Her session on the cost of discipleship and the meaning of the Eucharist at last year's IF: Gathering woke me up to a new reality. And there's this book. Interrupted: When Jesus Wrecks Your Comfortable Christianity. Interrupted is the prequel to 7, the story behind the experiment. I devoured it on the heels of reading 7 and am now thrilled to be chosen as one of the 250 bloggers to review the revised and expanded edition and offer a free copy to one of my readers!
Interrupted is both a birth story of a church and Jesus' story of his heart for the poor. Jen takes us through the journey of being shaken out of the comfort of blessing the blessed in her church, speaking, and writing ministry. She and her husband wrestle through scripture and personal experiences to discover a "new" way of reaching their neighbor, the marginalized, and God's kingdom. Basically, she wakes up to the reality that she's been reading the Bible all wrong. Unable to go on spiritualizing verses such as feed my sheep, they embark on planting a church and relocating their family.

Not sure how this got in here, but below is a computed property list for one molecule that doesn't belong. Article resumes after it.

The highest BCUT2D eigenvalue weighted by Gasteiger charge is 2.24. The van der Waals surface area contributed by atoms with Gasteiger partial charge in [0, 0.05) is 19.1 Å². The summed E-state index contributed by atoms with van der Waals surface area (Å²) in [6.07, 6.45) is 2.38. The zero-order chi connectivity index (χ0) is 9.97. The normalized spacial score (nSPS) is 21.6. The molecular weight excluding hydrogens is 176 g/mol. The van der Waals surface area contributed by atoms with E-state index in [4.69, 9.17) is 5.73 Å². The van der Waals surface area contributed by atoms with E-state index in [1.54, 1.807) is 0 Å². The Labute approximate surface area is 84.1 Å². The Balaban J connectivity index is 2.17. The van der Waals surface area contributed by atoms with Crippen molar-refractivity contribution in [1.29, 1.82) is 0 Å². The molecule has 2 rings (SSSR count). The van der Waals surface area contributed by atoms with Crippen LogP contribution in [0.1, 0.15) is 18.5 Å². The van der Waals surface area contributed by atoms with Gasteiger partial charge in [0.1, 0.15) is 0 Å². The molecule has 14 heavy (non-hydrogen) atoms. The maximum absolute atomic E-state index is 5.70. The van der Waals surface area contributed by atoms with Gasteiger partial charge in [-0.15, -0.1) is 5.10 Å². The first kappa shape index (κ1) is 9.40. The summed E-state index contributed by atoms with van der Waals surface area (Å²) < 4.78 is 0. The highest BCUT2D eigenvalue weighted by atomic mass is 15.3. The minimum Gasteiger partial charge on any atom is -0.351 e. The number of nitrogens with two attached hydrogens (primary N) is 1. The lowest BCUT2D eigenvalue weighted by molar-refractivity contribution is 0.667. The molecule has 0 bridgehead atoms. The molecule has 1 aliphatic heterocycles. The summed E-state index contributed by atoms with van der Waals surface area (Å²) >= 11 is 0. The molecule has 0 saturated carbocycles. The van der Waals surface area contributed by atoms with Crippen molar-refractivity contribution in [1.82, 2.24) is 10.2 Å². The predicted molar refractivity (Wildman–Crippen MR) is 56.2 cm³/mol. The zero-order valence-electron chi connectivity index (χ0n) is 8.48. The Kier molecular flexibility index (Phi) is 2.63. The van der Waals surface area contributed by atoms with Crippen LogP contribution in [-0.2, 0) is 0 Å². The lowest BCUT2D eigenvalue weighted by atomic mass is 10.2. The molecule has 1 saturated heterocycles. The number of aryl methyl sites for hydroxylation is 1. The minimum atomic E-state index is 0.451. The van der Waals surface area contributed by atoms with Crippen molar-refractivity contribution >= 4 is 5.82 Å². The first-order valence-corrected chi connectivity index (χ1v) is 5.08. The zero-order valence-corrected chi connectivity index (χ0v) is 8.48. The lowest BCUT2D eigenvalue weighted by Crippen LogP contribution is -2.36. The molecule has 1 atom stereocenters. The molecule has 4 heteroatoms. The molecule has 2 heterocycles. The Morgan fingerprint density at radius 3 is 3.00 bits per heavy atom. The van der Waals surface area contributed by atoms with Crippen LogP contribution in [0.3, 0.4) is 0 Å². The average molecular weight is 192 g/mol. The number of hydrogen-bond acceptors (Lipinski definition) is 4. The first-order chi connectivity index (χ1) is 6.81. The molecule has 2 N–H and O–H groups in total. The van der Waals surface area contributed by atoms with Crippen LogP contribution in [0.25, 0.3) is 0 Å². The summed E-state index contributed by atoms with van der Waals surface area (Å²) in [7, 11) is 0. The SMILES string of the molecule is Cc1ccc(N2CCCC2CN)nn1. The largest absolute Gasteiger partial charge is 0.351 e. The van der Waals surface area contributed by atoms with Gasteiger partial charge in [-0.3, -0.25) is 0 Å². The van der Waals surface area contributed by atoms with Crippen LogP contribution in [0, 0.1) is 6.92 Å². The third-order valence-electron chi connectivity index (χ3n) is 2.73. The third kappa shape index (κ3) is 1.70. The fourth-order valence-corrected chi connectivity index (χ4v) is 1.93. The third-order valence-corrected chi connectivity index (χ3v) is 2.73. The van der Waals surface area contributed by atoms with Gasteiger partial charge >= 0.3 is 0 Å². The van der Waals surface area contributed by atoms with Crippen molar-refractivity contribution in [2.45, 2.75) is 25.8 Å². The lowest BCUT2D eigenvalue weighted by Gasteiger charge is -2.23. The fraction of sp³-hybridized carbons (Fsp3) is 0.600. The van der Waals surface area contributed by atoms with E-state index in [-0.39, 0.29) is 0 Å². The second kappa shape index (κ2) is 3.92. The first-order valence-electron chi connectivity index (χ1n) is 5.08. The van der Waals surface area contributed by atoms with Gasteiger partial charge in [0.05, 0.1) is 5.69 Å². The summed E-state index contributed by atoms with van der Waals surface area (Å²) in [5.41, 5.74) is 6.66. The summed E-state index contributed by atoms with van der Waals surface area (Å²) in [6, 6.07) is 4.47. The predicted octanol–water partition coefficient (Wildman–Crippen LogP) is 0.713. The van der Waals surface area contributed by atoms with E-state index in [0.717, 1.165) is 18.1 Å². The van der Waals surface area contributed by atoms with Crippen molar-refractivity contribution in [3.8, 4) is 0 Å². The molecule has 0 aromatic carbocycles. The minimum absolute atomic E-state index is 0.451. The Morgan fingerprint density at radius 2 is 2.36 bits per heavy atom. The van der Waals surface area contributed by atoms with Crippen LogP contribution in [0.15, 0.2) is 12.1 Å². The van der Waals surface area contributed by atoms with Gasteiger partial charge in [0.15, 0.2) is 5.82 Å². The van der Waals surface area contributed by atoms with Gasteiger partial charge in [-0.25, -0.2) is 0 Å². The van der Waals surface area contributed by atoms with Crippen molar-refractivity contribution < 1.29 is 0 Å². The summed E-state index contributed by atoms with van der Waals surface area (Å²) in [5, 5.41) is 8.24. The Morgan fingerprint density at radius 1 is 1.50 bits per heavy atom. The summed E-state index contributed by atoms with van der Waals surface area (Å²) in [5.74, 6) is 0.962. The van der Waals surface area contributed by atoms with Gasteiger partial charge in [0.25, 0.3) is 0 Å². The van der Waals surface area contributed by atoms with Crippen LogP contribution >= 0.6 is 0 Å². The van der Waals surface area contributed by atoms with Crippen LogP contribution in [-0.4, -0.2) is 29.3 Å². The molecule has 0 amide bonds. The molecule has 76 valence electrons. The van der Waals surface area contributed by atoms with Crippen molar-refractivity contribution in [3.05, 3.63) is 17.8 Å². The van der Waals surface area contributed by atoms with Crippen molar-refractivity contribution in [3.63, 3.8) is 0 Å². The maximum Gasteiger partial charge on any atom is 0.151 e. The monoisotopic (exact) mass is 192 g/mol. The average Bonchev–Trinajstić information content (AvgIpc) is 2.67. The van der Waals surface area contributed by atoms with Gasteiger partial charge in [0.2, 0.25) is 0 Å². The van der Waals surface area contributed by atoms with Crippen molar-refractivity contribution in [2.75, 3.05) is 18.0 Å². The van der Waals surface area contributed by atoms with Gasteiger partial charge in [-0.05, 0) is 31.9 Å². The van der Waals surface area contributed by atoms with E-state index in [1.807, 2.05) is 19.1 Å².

Interrupted is a people's guide to Christian community development, God's heart for justice, and the American church's wake up call combined. Many of Jen's sources are books I read for my MA in International Community Development. But hers is a tangible, enjoyable, practical read (not that my books were not, but you know, she's funny!) Church planters should walk away a bit sobered, considering their methods and evaluating their plans.
Overall, I saw myself in these pages. After a decade of ministry to college students, operating in a classic message driven, program centered way, we hobbled into grad school weary and wondering. I too was wrecked by words I had spiritualized and glossed over year after year. My heart broke for the poor and then, slowly, for myself. Jen says it better: